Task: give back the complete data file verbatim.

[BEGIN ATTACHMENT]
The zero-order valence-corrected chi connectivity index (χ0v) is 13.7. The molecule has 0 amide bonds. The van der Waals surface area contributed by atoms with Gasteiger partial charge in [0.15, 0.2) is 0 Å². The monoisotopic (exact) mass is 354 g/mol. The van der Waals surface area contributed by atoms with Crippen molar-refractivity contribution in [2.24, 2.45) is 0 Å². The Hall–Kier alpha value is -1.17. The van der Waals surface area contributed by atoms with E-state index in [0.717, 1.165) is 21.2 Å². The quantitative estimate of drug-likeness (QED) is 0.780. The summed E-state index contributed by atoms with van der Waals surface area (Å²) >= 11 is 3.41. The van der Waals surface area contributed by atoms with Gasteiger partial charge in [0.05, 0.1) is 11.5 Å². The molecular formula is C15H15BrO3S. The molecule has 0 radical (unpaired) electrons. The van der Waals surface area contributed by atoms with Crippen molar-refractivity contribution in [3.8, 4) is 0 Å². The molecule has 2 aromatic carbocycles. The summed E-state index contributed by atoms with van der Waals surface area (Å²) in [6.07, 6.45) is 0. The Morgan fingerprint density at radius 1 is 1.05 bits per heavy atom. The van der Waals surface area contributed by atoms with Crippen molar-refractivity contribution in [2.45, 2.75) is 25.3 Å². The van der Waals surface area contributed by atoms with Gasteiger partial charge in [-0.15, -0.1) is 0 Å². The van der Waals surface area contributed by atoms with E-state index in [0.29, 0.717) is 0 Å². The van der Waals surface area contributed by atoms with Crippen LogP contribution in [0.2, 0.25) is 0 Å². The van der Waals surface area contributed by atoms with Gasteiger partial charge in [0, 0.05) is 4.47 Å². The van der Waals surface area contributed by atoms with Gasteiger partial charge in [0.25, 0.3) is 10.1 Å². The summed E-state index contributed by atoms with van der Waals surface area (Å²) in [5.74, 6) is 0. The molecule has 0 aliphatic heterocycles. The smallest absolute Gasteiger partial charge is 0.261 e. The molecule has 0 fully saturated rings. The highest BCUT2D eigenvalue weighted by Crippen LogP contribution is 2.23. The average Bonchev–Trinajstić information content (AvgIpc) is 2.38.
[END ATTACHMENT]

The zero-order valence-corrected chi connectivity index (χ0v) is 13.7. The molecule has 0 amide bonds. The van der Waals surface area contributed by atoms with Gasteiger partial charge in [0.15, 0.2) is 0 Å². The monoisotopic (exact) mass is 354 g/mol. The van der Waals surface area contributed by atoms with Crippen molar-refractivity contribution in [2.24, 2.45) is 0 Å². The Hall–Kier alpha value is -1.17. The van der Waals surface area contributed by atoms with E-state index in [0.717, 1.165) is 21.2 Å². The quantitative estimate of drug-likeness (QED) is 0.780. The summed E-state index contributed by atoms with van der Waals surface area (Å²) >= 11 is 3.41. The van der Waals surface area contributed by atoms with Gasteiger partial charge in [0.05, 0.1) is 11.5 Å². The molecular formula is C15H15BrO3S. The molecule has 0 radical (unpaired) electrons. The van der Waals surface area contributed by atoms with Crippen molar-refractivity contribution in [3.8, 4) is 0 Å². The molecule has 2 aromatic carbocycles. The summed E-state index contributed by atoms with van der Waals surface area (Å²) in [6.07, 6.45) is 0. The Morgan fingerprint density at radius 1 is 1.05 bits per heavy atom. The van der Waals surface area contributed by atoms with Crippen molar-refractivity contribution in [2.45, 2.75) is 25.3 Å². The van der Waals surface area contributed by atoms with Gasteiger partial charge in [-0.15, -0.1) is 0 Å². The van der Waals surface area contributed by atoms with E-state index in [0.29, 0.717) is 0 Å². The van der Waals surface area contributed by atoms with Crippen LogP contribution in [0.2, 0.25) is 0 Å². The van der Waals surface area contributed by atoms with Gasteiger partial charge in [0, 0.05) is 4.47 Å². The van der Waals surface area contributed by atoms with Gasteiger partial charge in [0.25, 0.3) is 10.1 Å². The summed E-state index contributed by atoms with van der Waals surface area (Å²) in [5.74, 6) is 0. The molecule has 0 aliphatic heterocycles. The smallest absolute Gasteiger partial charge is 0.261 e. The molecule has 0 fully saturated rings. The highest BCUT2D eigenvalue weighted by Crippen LogP contribution is 2.23. The average Bonchev–Trinajstić information content (AvgIpc) is 2.38.